Our History Highlights



In the year of COVID-19, our business contingency plans were put to the test. While most of our employees transitioned to work from home, our operations teams continued to deliver uninterrupted broadcasting and network services 24/7. The switch to a largely remote way-of-working saw a sharp acceleration of our journey into the Cloud—equipping our employees with the tools to work efficiently from anywhere.


2 April 2019: successful launch of 4 O3b satellites, completing our first-generation MEO constellation.

Using our unique multi­orbit network to extend the reach of telco, mobile and cloud infrastructure, we deployed ‘life­changing’ broadband and mobile services; meaningfully improving connectivity for people in rural areas all over the world including Burkina Faso, Columbia, Indonesia and Pakistan.

o3b launch
SES antennas


We were delighted to welcome Steve Collar as our new CEO, while completing our restructuring into SES Video and SES Networks (our data-focused business unit).

We also launched a record seven satellites into space and delivered a compelling vision for our network of the future, driving us towards a new decade of cloud-scale connectivity and a cloud-enabled future.


SES-10 became the first geostationary satellite to be launched on a SpaceX flight-proven Falcon 9 rocket, paving the way for the space industry and other operators to embrace reusability.

With the O3b constellation taking SES Networks to new heights, we ordered O3b mPOWER—our next-generation medium earth orbit (MEO) constellation that will enable us to deliver more connectivity within the data business.



SES forms MX1 and acquires O3b to significantly enhance existing Video and Networks capabilities.

The first weeks of July saw us acquire RR Media and merge their capabilities with SES Platform Services to form MX1—the world’s leading media globaliser. Next, we added O3b Networks to the list, significantly enhancing our existing Networks offering and becoming the first commercial satellite operator to manage a multi-orbit fleet made up of medium earth orbit (MEO) and geostationary orbit (GEO) satellites.


SES proved its worth in the broadcasting industry once again when we launched the world’s first global Ultra HD channel – Fashion One 4K. In collaboration with Fashion One Television LLC, we rolled out a fully-managed 4k playout as well as ground segment and distribution services across North America, South America and Europe.

First live concert in Ultra HD


In partnership with Samsung, we brought the first-ever Ultra HD live concert to TV screens around the globe. Broadcast at Astra 19.2 degrees East, rock band Linkin Park’s show was transmitted exclusively via the Astra Ultra HD demo channel, making headlines for its magnificent picture quality and extravagant light shows.

That same year, a strong partnership with the Government of Luxembourg led to the launch of SATMED – a cloud-based e-Health platform designed to bring mobile health solutions to remote areas in developing regions.


In 2013, O3b Networks launched its highly-anticipated first batch of four Medium Earth Orbit (MEO) satellites, offering data services to companies all over the world. SES-8 was successfully launched from Cape Canaveral in Florida on 3 December, making it the first commercial satellite to be launched by American aerospace giant Space X.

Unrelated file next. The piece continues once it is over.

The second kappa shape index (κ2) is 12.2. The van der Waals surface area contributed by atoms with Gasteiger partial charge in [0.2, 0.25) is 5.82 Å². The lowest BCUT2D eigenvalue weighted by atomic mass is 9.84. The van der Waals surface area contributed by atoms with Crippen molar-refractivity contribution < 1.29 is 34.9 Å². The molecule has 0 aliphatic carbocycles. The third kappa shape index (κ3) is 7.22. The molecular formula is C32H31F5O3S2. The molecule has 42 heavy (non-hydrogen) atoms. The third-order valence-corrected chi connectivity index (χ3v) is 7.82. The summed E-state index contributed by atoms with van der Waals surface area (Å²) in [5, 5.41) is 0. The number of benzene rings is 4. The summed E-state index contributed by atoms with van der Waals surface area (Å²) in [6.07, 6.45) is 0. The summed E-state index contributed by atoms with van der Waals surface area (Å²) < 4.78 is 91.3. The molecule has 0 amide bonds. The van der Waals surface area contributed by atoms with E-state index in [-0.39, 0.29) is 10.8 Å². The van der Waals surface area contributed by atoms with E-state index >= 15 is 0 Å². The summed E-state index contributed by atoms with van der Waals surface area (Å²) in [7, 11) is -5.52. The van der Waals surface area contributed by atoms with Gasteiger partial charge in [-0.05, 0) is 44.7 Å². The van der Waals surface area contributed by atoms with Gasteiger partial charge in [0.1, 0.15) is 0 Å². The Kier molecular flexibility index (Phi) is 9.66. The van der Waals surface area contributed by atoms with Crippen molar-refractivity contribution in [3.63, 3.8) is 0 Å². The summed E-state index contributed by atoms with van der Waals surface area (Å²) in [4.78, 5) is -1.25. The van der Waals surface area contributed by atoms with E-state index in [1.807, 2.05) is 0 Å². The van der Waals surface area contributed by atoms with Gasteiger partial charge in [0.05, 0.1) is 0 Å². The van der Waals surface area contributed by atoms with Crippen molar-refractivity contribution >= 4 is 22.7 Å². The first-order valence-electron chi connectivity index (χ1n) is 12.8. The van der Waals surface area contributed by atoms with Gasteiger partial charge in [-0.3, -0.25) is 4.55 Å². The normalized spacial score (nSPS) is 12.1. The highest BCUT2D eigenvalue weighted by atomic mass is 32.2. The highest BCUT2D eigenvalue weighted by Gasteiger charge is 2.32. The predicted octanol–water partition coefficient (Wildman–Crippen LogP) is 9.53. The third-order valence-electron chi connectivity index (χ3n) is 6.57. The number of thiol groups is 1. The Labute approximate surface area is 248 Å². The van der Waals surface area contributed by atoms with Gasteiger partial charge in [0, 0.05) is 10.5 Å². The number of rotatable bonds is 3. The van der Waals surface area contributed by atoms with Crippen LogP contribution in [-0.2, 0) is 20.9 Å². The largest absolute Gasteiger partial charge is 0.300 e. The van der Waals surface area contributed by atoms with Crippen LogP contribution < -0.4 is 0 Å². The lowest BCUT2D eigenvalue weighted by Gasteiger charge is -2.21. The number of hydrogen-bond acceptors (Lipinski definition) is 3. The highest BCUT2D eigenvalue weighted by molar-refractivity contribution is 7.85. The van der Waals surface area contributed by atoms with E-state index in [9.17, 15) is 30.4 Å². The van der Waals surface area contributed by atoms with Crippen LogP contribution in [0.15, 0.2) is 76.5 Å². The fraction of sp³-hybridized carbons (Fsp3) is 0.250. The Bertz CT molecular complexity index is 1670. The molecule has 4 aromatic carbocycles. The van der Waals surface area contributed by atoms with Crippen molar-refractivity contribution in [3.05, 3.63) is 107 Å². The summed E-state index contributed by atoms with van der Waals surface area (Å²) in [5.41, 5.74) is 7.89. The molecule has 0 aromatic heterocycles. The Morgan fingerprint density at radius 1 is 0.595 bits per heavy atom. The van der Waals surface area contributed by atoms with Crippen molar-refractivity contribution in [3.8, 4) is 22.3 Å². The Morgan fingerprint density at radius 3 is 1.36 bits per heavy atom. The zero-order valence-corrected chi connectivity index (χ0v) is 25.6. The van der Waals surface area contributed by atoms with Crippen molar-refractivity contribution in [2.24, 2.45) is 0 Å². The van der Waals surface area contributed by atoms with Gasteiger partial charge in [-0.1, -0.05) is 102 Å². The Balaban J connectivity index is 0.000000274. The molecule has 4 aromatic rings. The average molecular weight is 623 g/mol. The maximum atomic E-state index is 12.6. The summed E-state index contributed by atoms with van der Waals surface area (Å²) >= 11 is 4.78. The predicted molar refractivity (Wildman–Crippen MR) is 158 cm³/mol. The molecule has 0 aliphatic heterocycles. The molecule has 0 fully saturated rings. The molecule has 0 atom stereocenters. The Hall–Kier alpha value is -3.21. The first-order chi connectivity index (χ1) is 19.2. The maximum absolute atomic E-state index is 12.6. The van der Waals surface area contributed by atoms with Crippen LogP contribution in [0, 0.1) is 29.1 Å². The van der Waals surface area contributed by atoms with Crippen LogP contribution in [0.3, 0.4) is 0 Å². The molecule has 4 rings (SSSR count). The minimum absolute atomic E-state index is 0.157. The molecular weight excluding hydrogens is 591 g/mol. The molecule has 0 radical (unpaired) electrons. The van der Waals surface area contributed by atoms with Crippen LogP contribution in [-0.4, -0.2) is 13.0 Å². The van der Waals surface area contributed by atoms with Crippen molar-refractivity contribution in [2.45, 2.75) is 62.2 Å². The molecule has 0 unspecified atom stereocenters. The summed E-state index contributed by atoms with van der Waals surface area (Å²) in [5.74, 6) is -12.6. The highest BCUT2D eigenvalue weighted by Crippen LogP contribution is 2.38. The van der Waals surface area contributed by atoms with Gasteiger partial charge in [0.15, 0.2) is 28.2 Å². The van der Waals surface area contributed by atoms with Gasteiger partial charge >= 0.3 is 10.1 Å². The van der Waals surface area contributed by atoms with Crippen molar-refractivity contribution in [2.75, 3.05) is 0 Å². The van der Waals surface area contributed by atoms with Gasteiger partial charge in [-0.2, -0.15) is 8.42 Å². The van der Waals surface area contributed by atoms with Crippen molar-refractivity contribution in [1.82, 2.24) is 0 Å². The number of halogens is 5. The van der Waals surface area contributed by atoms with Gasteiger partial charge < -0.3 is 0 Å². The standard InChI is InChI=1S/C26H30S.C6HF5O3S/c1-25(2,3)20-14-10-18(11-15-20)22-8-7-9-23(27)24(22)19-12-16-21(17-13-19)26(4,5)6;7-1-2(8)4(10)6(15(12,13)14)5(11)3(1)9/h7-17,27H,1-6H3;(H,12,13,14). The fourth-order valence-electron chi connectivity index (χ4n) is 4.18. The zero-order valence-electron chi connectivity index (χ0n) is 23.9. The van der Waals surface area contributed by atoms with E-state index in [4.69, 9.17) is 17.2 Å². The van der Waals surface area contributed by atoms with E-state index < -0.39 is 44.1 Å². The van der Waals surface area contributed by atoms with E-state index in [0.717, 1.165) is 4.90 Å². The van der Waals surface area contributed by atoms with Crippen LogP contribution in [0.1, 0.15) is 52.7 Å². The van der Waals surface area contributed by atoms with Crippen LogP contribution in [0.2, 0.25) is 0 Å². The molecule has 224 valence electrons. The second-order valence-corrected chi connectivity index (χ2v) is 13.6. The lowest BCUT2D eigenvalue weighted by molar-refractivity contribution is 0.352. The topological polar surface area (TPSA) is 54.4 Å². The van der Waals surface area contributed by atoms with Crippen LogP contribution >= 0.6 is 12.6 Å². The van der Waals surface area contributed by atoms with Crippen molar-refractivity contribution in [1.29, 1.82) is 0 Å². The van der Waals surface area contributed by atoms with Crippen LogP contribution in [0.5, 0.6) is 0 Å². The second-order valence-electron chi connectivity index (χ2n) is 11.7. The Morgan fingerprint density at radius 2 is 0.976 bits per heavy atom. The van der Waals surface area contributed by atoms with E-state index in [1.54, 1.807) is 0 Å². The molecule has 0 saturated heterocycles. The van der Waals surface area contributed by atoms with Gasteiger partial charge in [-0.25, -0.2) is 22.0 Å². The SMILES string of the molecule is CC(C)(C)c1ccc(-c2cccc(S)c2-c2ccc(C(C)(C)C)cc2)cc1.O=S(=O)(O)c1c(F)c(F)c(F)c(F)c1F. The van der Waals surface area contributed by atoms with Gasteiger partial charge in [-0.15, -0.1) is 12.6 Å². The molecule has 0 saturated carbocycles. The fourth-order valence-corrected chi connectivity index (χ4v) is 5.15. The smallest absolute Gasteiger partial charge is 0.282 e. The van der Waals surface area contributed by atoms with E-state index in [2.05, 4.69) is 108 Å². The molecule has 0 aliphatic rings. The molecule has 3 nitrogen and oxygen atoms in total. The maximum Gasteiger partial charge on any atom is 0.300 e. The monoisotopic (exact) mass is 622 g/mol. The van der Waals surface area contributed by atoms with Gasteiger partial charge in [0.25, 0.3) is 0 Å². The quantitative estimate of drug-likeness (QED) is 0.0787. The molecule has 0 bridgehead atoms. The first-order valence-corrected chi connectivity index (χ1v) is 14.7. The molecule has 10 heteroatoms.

25th year in space
Innovation writ large


2012 - the year of innovation - did not disappoint. In partnership with the Luxembourg government and two companies, we launched Emergency-lu - a mobile, satellite-based, telecommunications platform created to support the communication efforts of humanitarian organisations in the aftermath of conflict or natural disaster.


Off the back of several acquisitions, a merged brand powerhouse was born – SES. Complete with a new management team, we extended our fleet; launching five satellites and payloads: Yahsat 1A, QuetzSat-1, SES-3, ASTRA 1N and SES-2.

SES extends and renews its fleet
SES celebrates 25 years


2010 marked our 25th anniversary - a cause for celebration, having grown from a small-scale TV broadcasting provider into one of the world’s leading satellite operators with over 70 satellites in two different orbits.


Despite the global economic downturn, we continued to make our presence felt among the world’s emerging markets. In Asia, we grew our reach to deliver five direct-to-home platforms made up of hundreds of TV channels and 27 million subscribers.

O3b Networks


Leveraging the inherent strengths of the organisation, we combine our Americom and New Skies segments to form a single division – SES World Skies.

Meanwhile, SES Astra opens a new orbital position at 31.5° East, creating growth opportunities in un-tapped markets across Eastern Europe and the Middle East. 2008 also saw us increase our participation (from 75 to 90%) in SES Sirius - a then independent operator, delivering TV, radio, data and communications solutions to the Nordic countries.


By the close of the year, SES has finalised a complex split-off transaction with General Electric (GE), buying out GE’s 19.5% stake in the company and allowing us to optimise our portfolio of assets.

We also announce a ground-breaking partnership with launch services providers Arianaspace (signature ceremony pictured above) and International Launch Services (ILS) taking our offering to new heights.

Securing flexible access to space
New Skies Satellites


With a goal to gain access to new markets and talent pools, 2006 sees us further refine our geographic expansion strategy by acquiring New Skies Satellites. The New Skies fleet achieves exactly that – broadening our global footprint and fuelling our growth; with SES now covering 99% of the world’s population.


The year opens with SES’ entry into major indices at the Euronext Paris stock exchange, where the company was listed in 2004. Parallel to our diversified growth strategy, we steadily expand our service offering to go beyond basic satellite capacity leasing.